VariDesk Pro Standing Desk Converter Review
VariDesk's first desktop riser model, the VariDesk Pro, is also the most basic, most affordable standing desk converter in VariDesk's catalog. Once among the best choices for transforming a fixed-height desk into a sit stand workstation, the VariDesk Pro has since been outdone by newer workstations with a host of new, innovative ergonomic features.
Ships in 1 business day
Varidesk comes with a one-year, limited warranty
Spring-loaded mechanism with 11 locking height positions
26.75" x 30"
26.75" x 36"
26.75" x 48"
White & Gray
The VariDesk Sit-to-Stand Desktop Riser offers easy transitions between sitting and standing at your current non-height adjustable desk, featuring 11 different height settings. Stable on your desktop - even with substantial force pressing down on the keyboard area it will not tilt off the desk.
Eleven-stop adjustability is not as versatile or quiet as continuous adjustability on other models. Be careful when transitioning to standing not to extend monitor and peripheral cables too far, pulling them off the VariDesk. Bulky unit is hard to move, and replaces your desk surface. Optional monitor arm is a necessity for sufficient ergonomics
When it first debuted in 2013, VariDesk sold a single desktop riser that was both simple and inexpensive. In the last few years, VariDesk has risen to become one of the most ubiquitous manufacturers of standing desk converters on the market. Today, their catalog is teeming with workstations of different shapes and sizes, and they've even made something that resembles a stand up desk. That first basic VariDesk model—now called the VariDesk Pro—can still be found on their website. But though this basic model may have once been a force to be reckoned with, the standing desk converter arena is a lot more crowded nowadays, and the VariDesk Pro faces some tough competition—sometimes even from other VariDesks.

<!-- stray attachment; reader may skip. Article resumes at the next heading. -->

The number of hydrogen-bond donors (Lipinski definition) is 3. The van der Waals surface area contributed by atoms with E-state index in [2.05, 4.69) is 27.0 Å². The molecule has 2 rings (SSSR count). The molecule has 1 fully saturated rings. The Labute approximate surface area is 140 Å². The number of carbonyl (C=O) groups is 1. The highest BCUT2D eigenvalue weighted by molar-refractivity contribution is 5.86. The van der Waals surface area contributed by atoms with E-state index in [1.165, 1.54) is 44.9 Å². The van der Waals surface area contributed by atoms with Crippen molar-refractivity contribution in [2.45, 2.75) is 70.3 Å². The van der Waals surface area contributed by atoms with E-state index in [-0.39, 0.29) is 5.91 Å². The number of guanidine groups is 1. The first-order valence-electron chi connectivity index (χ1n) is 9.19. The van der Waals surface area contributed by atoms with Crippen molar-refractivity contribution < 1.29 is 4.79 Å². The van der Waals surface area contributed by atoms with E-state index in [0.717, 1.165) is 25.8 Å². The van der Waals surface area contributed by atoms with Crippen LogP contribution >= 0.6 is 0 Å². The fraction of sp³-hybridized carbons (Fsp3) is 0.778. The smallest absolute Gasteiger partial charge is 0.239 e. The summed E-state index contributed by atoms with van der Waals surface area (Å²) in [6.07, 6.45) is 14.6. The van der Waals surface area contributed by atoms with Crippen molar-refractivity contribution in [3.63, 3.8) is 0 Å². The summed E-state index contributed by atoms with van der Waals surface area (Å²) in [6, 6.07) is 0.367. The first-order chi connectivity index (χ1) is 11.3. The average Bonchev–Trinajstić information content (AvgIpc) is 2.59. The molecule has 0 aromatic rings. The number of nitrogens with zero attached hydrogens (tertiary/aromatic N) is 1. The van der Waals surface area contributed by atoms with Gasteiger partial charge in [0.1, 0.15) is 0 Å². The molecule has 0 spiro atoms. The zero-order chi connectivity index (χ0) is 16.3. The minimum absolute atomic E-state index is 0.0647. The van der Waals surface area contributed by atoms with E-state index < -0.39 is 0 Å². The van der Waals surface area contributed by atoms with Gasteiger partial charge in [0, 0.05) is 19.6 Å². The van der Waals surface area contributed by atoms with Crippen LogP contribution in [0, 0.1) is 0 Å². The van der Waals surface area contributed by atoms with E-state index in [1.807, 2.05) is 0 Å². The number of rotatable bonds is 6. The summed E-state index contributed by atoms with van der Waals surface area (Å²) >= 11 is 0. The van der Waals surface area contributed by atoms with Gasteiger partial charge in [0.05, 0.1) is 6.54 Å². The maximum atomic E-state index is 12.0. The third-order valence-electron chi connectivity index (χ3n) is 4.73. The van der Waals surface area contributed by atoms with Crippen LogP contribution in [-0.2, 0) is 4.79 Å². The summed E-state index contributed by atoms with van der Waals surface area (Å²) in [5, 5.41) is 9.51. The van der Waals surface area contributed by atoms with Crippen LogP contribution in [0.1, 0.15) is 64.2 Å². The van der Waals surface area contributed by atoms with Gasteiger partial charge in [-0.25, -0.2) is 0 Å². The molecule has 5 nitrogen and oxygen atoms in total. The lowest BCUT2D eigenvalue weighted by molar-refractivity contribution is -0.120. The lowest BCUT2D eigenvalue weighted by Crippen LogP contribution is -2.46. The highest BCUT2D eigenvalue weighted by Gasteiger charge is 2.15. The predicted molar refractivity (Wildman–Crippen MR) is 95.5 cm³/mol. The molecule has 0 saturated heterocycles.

VariDesk’s Foolproof Installation
All VariDesk models, including the Pro, have the benefit of an assembly-free setup: Just take it out of the box and place it on your desk. This kind of hands-free installation—also available for the Ergotron Workfit-T and Ergo Desktop's Kangaroo and Wallaby workstations—is especially valuable for the many offices that want to provide their employees with standing workstations but don't have the time or labor to assemble a dozen desktop risers. Many standing desk converters, including Ergotron’s Workfit-S and Humanscale’s Quickstand need to be clamped to a desk edge or through a grommet to make sure they don’t fall over. The VariDesk simplifies installation by skipping this step and including a heavy base to keep from tipping over. The downside of that base is reduced portability; we recommend having another person help you if you want to move the VariDesk to another workstation.
A Bulky Base
In recent years, a number of standing desk converters have emerged with svelte, compact designs meant to take little space on your desk top. The Kangaroo is a great example: Its trapezoidal work surface is specifically designed to more easily fit into corners, and its free floating base is dense but small enough that you can easily slide the whole thing across your desk top, giving you more table space when you need it. The VariDesk is far from compact. Its heavy base spans the width of the work surface and is meant to more-or-less completely replace your existing desk surface, so it's best to treat it as a permanent fixture in your office. We recommend using some tape to mark off how much space the VariDesk would need on your desk in order to get a sense for how it would fit.